Slack catchers

Richard Feynman

Richard Feynman

Turns out Richard Feynman was irresponsible.

Maybe just irrepressible.

Feynman, who earned the Nobel Prize in physics in 1965 for work in quantum electrodynamics, said his success was due, in part, to being irresponsible.

“I invented a myth for myself,” Feynman says in an interview. “I’m irresponsible.”

Feynman explains in the interview, grinning widely, “I’m selfish. I want to do my physics.”

Cal Newport’s recent blog is titled Richard Feynman didn’t win a Nobel responding promptly to e-mails.

And while Feynman died in 1988—long before the raft of email flotsam got anchored to your computer—the metaphor is apt.

It takes skill, guts and a thick skin to make priorities and stick with them.

I’m still learning how to be my own advocate.

Unlike Feynman, if I left emails unanswered I would be considered truly irresponsible.

So I prioritize at the risk of pissing off other folks.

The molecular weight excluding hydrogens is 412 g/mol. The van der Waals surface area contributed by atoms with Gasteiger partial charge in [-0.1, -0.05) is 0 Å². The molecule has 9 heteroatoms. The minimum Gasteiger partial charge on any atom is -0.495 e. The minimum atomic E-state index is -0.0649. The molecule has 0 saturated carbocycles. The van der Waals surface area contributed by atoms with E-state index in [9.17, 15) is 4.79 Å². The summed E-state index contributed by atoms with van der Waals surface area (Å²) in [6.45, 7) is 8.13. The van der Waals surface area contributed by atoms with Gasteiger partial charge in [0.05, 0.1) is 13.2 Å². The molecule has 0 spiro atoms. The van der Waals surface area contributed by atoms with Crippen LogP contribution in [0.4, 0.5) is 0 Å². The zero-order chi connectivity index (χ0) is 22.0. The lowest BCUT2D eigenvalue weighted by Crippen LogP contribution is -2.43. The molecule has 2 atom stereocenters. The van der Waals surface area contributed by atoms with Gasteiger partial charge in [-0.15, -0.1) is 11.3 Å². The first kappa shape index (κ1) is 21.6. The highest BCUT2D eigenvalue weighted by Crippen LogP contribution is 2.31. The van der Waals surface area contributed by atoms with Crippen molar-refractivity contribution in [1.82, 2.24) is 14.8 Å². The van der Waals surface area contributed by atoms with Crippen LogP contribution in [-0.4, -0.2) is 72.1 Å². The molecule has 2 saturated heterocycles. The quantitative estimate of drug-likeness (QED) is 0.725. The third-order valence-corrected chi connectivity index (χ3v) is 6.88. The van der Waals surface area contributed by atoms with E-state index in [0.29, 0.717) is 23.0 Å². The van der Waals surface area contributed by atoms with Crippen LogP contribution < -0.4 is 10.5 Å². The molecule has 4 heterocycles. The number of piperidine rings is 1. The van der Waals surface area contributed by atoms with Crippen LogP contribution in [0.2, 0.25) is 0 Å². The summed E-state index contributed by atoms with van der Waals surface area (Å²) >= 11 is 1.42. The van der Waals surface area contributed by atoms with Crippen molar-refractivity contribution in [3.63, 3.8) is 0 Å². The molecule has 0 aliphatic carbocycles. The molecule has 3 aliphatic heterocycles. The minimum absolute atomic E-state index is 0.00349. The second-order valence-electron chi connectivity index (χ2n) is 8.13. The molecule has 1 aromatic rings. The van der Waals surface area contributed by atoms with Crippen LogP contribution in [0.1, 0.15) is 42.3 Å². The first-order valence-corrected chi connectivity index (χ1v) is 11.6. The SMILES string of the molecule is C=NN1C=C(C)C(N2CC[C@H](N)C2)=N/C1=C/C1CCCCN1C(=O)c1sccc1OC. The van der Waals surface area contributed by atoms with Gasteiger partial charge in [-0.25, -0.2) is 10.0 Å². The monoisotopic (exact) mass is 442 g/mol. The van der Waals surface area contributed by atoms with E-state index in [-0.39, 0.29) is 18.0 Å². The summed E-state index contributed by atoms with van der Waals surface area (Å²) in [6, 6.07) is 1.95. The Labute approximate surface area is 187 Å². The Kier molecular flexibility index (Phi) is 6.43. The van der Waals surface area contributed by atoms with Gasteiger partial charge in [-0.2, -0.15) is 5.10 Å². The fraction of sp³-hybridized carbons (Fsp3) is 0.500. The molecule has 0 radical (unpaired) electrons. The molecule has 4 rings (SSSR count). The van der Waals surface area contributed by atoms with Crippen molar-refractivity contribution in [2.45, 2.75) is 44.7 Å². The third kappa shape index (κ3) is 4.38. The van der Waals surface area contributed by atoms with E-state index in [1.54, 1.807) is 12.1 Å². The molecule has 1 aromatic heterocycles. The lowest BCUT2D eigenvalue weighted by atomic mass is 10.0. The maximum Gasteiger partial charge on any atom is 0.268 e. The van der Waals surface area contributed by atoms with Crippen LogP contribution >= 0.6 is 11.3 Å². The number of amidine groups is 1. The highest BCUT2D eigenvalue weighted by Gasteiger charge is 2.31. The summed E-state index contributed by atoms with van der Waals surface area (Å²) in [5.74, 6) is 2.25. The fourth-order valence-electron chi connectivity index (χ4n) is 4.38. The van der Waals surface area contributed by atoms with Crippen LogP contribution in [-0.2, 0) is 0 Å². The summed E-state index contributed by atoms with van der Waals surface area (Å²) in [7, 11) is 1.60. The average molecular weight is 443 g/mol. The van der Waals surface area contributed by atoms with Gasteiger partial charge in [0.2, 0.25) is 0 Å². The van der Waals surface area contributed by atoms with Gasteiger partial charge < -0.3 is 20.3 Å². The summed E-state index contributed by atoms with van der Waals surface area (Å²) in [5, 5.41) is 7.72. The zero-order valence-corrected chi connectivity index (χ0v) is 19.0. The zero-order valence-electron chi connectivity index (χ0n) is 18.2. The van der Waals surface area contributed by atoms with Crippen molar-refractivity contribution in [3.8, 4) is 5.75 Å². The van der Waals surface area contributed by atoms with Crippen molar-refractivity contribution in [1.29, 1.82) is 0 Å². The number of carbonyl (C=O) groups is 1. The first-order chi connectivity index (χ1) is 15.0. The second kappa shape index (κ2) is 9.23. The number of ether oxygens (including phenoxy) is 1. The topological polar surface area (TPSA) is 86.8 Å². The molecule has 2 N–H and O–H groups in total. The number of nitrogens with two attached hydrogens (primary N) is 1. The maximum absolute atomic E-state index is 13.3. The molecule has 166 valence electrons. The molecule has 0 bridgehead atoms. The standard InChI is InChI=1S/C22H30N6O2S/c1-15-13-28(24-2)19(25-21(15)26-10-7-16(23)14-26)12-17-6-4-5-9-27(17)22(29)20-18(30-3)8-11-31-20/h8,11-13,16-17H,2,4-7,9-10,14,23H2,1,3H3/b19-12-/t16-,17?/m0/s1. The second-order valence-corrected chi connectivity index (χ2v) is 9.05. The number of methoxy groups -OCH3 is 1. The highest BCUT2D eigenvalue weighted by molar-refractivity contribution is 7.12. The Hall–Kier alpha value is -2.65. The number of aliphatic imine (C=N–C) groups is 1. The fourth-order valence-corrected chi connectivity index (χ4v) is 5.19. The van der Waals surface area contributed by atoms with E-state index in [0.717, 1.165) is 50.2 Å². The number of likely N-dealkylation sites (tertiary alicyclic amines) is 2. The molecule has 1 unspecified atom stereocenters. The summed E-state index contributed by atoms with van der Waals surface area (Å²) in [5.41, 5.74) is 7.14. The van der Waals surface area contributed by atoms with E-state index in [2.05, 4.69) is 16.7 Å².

When I don’t respond to emails in 24 hours I’m called unorganized.

When my husband doesn’t respond in 24 hours he’s called busy.

Like Feynman, my male professor colleagues get a wider berth when it comes to follow-through on emails and mentoring students.

But my female colleagues are held to a different standard, where being busy gets translated as being irresponsible.

Feynman acknowledges in the interview that when he prioritizes his own work, someone else in his department takes up the slack.

In my department, the slack-catcher is often someone with less standing and a lower salary with more to lose.

A woman.

Cal Newport’s blog can be found at http://calnewport.com/blog/

The Richard Feynman interview “The Pleasure of Finding Things Out” is posted at http://www.youtube.com/watch?v=Bgaw9qe7DEE

Photo from the archives at CalTech
http://www.its.caltech.edu/~feynman/plenty.html

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About Cynthia Coleman Emery

Professor and researcher at Portland State University who studies science communication, particularly issues that impact American Indians. She is enrolled with the Osage tribe.
This entry was posted in authenticity, ethics, Indian, journalism, native american, native press, Native Science, science, science communication, writing and tagged , , , . Bookmark the permalink.

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